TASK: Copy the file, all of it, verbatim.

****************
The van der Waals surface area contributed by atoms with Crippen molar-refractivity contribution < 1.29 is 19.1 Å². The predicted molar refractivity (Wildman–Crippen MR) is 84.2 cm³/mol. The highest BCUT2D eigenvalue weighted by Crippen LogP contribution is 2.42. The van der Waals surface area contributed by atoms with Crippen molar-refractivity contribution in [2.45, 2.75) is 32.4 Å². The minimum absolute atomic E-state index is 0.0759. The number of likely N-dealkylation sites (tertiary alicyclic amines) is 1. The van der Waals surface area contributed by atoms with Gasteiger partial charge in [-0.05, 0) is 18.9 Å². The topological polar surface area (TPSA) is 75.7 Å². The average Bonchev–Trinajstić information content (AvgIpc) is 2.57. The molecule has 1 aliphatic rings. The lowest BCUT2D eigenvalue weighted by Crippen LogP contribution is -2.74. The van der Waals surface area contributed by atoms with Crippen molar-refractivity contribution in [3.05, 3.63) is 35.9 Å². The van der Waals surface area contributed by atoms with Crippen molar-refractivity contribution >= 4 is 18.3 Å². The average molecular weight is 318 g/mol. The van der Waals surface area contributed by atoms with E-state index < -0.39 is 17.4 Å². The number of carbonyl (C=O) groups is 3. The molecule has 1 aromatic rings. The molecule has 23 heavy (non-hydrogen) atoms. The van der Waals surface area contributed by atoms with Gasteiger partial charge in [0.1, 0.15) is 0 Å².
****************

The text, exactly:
The van der Waals surface area contributed by atoms with Crippen molar-refractivity contribution < 1.29 is 19.1 Å². The predicted molar refractivity (Wildman–Crippen MR) is 84.2 cm³/mol. The highest BCUT2D eigenvalue weighted by Crippen LogP contribution is 2.42. The van der Waals surface area contributed by atoms with Crippen molar-refractivity contribution in [2.45, 2.75) is 32.4 Å². The minimum absolute atomic E-state index is 0.0759. The number of likely N-dealkylation sites (tertiary alicyclic amines) is 1. The van der Waals surface area contributed by atoms with Gasteiger partial charge in [-0.05, 0) is 18.9 Å². The topological polar surface area (TPSA) is 75.7 Å². The average Bonchev–Trinajstić information content (AvgIpc) is 2.57. The molecule has 1 aliphatic rings. The lowest BCUT2D eigenvalue weighted by Crippen LogP contribution is -2.74. The van der Waals surface area contributed by atoms with Crippen molar-refractivity contribution in [3.05, 3.63) is 35.9 Å². The van der Waals surface area contributed by atoms with Crippen molar-refractivity contribution >= 4 is 18.3 Å². The average molecular weight is 318 g/mol. The van der Waals surface area contributed by atoms with E-state index < -0.39 is 17.4 Å². The number of carbonyl (C=O) groups is 3. The molecule has 1 aromatic rings. The molecule has 23 heavy (non-hydrogen) atoms. The van der Waals surface area contributed by atoms with Gasteiger partial charge in [0.1, 0.15) is 0 Å².